Beauty surrounds us, but we usually need to be walking in a garden to know it - Rumi
The theme of last Sunday’s readings, 1 Samuel 3:1-10 and John 1:43-end, is “calling”. Samuel’s call to his future ministry, serving God in a world where the worship of the One True God was ambivalent to say the least, and Jesus’ call to His disciples.
I know this is a subject that I have addressed before but I make no apologies for revisiting it, since I believe that at this time, perhaps more than ever, this turbulent world needs to hear God’s message of joy, of peace and of love.
In the previous week’s Gospel reading we learned of Jesus’ baptism. Now He starts His ministry but first needs to gather around Him those who will assist, learn, follow Him and carry on His mission after His death. And what an odd- ball bunch of humanity He chooses! People who follow Him on His exhausting journey round Galilee, cheering enthusiastically on His entry into Jerusalem and deserting him just as swiftly in His greatest time of trouble. Now before you sneer at them remember they were, like you and me only human. What would you have done? Remember too that after Jesus’ death and resurrection they were baptised with fire, as John the Baptist had foretold; baptised with the Holy Spirit. As a result of that baptism they were able to carry on Jesus’ mission to bring God’s message to the whole world.
At our baptism we too have received the Holy Spirit. Therefore we too are called to carry on Jesus’ mission on earth. That sounds a daunting prospect I know, but there are two points to bear in mind here. Firstly, whilst on our own we can do nothing, with faith in God anything is possible, and we have the Holy Spirit with us. The second and equally important point is that God does not expect us all to do great things. We are not all called to be one of the great Saints of old, or even St Teresa of Calcutta of our own day. We are, however, called to be what Father Peter referred in a recent sermon as saints with a lower case “s”. In other words our mission calls us all to do something for God however small that may be.
So what can we do today to show the world how much better a place it would be if instead of our present pursuit of power, fame and material wealth, God was, as St Paul puts it “Lord of All”? Well, we could start by showing in our own lives as Christians what scripture, in both the Old and New Testament, sets out quite clearly; we are to love God and our neighbour. And let us not forget that our neighbours are not just the folk who live next door, or attend our church or who look and think just like us, they are also those who perhaps we would rather not be associated with; the poor, the hungry, the refugee, the homeless drug or alcohol addict sleeping on the street. In other words those who we might find it difficult to like let alone love. Yet God loves each and every one of us unconditionally, and so this is our calling, to love our neighbour as God loves us. By loving our neighbour we show our love for God.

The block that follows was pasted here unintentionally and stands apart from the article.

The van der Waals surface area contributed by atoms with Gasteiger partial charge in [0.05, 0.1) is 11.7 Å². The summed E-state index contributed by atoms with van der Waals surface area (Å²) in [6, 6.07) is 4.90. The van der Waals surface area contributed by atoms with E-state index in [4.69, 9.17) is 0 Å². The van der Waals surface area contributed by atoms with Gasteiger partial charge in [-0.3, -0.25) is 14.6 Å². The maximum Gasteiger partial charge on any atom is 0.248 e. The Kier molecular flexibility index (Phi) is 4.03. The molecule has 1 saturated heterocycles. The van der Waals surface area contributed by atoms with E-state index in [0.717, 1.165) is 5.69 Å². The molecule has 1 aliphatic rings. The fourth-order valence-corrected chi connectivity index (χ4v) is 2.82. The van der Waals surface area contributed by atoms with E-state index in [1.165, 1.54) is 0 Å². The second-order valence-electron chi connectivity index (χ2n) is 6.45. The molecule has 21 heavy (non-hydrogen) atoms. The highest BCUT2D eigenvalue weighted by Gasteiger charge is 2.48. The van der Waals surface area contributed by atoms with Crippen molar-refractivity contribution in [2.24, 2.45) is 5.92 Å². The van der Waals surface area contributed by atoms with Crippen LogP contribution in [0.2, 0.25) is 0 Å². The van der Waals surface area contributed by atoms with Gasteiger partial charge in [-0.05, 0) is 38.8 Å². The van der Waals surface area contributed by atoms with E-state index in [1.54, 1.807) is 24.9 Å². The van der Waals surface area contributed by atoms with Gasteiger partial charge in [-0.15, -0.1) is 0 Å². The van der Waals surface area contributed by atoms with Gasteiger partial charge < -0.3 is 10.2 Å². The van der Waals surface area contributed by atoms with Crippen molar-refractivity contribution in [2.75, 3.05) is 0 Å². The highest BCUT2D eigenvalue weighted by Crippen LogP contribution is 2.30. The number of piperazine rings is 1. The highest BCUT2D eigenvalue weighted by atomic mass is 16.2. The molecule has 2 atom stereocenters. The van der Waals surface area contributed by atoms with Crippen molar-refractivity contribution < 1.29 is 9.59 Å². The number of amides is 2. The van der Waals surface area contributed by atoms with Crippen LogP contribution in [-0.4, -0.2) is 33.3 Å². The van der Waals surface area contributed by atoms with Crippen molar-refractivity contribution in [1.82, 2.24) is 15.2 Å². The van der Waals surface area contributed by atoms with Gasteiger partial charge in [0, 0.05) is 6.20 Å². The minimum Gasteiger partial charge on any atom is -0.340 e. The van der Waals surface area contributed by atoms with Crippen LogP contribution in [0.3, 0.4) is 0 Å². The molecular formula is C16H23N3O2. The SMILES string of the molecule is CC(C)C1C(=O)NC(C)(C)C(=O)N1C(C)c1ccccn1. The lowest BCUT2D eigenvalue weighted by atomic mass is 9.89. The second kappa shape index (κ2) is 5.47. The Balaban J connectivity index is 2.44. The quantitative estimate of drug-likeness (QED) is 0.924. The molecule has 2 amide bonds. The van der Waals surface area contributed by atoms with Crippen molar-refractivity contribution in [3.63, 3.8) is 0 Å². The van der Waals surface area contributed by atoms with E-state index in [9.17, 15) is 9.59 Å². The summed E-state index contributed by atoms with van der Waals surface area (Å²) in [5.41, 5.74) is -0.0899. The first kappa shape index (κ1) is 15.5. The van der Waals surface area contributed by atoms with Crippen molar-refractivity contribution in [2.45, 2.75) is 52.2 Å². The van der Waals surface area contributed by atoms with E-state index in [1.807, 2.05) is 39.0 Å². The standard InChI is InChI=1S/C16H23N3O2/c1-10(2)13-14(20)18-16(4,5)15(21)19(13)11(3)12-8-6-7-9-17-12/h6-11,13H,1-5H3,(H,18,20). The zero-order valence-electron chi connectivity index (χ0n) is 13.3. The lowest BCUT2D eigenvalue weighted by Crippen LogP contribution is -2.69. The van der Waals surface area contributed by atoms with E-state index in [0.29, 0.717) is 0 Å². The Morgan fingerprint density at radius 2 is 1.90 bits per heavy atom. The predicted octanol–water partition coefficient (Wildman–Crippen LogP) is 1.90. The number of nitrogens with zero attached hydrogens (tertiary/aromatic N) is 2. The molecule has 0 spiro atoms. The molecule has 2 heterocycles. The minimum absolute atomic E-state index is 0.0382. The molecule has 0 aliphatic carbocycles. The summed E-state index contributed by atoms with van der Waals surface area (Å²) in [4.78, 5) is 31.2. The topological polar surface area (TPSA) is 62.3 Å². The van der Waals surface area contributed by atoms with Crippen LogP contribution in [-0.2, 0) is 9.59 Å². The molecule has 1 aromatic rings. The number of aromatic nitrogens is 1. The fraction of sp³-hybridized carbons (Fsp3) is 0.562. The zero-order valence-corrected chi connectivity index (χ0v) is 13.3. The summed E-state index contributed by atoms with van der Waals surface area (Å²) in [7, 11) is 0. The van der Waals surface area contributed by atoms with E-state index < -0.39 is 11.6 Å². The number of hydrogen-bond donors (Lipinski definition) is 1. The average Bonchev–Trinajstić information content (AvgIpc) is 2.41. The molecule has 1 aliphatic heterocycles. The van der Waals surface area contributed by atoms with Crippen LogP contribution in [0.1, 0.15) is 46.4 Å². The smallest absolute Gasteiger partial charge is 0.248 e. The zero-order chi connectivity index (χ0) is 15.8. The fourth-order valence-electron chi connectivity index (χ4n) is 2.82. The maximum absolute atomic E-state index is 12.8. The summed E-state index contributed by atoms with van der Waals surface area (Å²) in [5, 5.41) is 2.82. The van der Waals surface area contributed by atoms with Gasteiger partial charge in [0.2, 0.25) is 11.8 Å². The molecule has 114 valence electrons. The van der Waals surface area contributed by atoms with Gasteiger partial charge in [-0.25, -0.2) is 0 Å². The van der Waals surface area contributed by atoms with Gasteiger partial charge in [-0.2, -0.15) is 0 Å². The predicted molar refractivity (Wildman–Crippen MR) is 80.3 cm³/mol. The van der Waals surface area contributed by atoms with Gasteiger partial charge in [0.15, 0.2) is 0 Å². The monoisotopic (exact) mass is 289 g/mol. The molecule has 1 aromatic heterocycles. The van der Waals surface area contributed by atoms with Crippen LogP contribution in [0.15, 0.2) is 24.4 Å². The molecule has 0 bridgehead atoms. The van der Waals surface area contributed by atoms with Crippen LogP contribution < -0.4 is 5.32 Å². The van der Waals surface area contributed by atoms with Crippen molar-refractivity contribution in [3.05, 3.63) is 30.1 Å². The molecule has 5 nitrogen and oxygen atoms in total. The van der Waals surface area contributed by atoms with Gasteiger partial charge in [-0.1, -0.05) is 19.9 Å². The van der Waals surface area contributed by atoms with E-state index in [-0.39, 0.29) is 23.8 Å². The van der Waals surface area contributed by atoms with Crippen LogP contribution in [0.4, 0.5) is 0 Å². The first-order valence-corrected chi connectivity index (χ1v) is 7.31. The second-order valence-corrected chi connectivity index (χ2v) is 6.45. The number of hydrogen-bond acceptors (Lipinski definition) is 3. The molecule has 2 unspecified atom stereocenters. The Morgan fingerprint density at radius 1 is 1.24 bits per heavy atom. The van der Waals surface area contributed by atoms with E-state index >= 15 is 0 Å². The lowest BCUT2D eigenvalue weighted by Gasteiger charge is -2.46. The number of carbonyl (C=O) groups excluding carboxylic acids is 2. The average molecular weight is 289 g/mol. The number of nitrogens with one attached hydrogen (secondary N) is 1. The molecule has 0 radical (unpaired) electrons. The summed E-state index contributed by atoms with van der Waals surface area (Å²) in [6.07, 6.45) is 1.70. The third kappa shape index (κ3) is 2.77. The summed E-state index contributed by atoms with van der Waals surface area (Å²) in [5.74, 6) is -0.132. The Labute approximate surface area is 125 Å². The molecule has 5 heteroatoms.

Here are two prayers I prepared for Sunday’s service you may like to use:
As Jesus called Philip and Nathaniel to follow Him, so we are called to be the Body of Christ. Make us worthy of that calling we pray, fervent in all our prayer and worship, loving, faithful and honest in our lives, so that the whole Church displays to the world what God is like. Lord in your mercy, hear our prayer.
We remember those of our sisters and brothers who, like Samuel, as yet have ‘no knowledge of the Lord’. We ask that they may come to know the safety and peace such knowledge can bring in this uncertain world. Comfort and heal all who suffer in body, mind or spirit; give them courage and hope in their troubles and bring them the joy of your salvation. Lord in your mercy, hear our prayer.
And now may God bless you and walk with you on your life’s mission to love God and your neighbour.
Yesterday my wife and I had the first of a two part vaccination against the Covid- 19 virus. The next part is due in 21 days’ time. A light at last in the darkness? Certainly the last nine months or so have seemed like a journey wandering in an unforgiving desert with no end in sight. So many people around the world have suffered and some have died from the virus, whilst many have lost their jobs, their source of income, perhaps even their homes as a result of its effects. It has seemed that there is no end to the trouble besetting us; and still it is not over, there is so much more to do before this pandemic can be considered under control.
The other day I came across a poem, written by T S Eliot in 1919, part of which I would like to share with you:
Who is the third who walks always beside you?
When I count, there are only you and I together
But when I look ahead up the white road
There is always another one walking beside you
Gliding wrapt in a brown mantle, hooded
I do not know whether a man or a woman
In his notes Eliot tell us that “The following lines were stimulated by the account of one of the Antarctic expeditions (I forget which, but I think one of Shackleton's): it was related that the party of explorers, at the extremity of their strength, had the constant delusion that there was one more member than could actually be counted.” The expedition to which he refers was, I think, the 1914-1916 British Imperial Trans-Antarctic Expedition that Sir Ernest Shackleton led. He planned to cross Antarctica from a base on the Weddell Sea to McMurdo Sound, via the South Pole. However, his ship, the Endurance, was trapped in ice off the Caird coast and drifted for 10 months before being crushed in the pack ice. It took another nine months wandering in the Antarctic before his party reached safety, thankfully without any member losing his life.